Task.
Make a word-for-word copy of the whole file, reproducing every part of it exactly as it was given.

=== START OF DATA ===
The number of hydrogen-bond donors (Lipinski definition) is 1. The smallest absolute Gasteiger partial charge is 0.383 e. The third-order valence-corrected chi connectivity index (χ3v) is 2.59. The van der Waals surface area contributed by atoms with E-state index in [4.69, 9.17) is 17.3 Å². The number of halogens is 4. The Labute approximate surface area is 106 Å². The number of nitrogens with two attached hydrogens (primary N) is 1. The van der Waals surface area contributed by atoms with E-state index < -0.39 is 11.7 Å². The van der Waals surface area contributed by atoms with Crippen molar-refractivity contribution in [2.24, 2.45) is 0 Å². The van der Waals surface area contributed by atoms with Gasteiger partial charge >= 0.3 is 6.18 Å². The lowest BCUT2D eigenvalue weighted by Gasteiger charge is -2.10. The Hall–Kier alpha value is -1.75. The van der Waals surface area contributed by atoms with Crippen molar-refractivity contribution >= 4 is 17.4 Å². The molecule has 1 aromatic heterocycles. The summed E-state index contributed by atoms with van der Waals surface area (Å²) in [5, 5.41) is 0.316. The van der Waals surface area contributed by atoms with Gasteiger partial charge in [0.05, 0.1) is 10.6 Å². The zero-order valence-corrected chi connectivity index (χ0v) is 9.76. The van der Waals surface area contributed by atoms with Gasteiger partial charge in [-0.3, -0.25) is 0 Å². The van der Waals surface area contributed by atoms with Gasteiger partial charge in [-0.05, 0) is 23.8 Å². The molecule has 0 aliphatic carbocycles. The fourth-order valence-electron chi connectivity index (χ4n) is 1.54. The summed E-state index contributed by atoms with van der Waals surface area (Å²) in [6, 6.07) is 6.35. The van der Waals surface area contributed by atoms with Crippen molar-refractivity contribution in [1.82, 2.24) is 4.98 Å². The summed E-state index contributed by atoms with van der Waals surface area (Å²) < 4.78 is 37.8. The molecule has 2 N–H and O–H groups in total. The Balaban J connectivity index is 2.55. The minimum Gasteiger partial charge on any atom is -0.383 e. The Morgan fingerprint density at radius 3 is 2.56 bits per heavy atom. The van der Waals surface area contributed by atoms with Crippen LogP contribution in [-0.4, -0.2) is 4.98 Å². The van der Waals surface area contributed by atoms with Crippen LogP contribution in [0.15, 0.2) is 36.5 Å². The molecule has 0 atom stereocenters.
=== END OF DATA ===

The number of hydrogen-bond donors (Lipinski definition) is 1. The smallest absolute Gasteiger partial charge is 0.383 e. The third-order valence-corrected chi connectivity index (χ3v) is 2.59. The van der Waals surface area contributed by atoms with E-state index in [4.69, 9.17) is 17.3 Å². The number of halogens is 4. The Labute approximate surface area is 106 Å². The number of nitrogens with two attached hydrogens (primary N) is 1. The van der Waals surface area contributed by atoms with E-state index < -0.39 is 11.7 Å². The van der Waals surface area contributed by atoms with Crippen molar-refractivity contribution in [2.24, 2.45) is 0 Å². The van der Waals surface area contributed by atoms with Gasteiger partial charge >= 0.3 is 6.18 Å². The lowest BCUT2D eigenvalue weighted by Gasteiger charge is -2.10. The Hall–Kier alpha value is -1.75. The van der Waals surface area contributed by atoms with Crippen molar-refractivity contribution >= 4 is 17.4 Å². The molecule has 1 aromatic heterocycles. The summed E-state index contributed by atoms with van der Waals surface area (Å²) in [5, 5.41) is 0.316. The van der Waals surface area contributed by atoms with Gasteiger partial charge in [0.05, 0.1) is 10.6 Å². The zero-order valence-corrected chi connectivity index (χ0v) is 9.76. The van der Waals surface area contributed by atoms with Gasteiger partial charge in [-0.3, -0.25) is 0 Å². The van der Waals surface area contributed by atoms with Gasteiger partial charge in [-0.05, 0) is 23.8 Å². The molecule has 0 aliphatic carbocycles. The fourth-order valence-electron chi connectivity index (χ4n) is 1.54. The summed E-state index contributed by atoms with van der Waals surface area (Å²) in [6, 6.07) is 6.35. The van der Waals surface area contributed by atoms with Crippen molar-refractivity contribution in [1.82, 2.24) is 4.98 Å². The summed E-state index contributed by atoms with van der Waals surface area (Å²) < 4.78 is 37.8. The molecule has 2 N–H and O–H groups in total. The Balaban J connectivity index is 2.55. The minimum Gasteiger partial charge on any atom is -0.383 e. The Morgan fingerprint density at radius 3 is 2.56 bits per heavy atom. The van der Waals surface area contributed by atoms with Crippen LogP contribution in [-0.4, -0.2) is 4.98 Å². The van der Waals surface area contributed by atoms with Crippen LogP contribution in [0.15, 0.2) is 36.5 Å². The molecule has 0 atom stereocenters.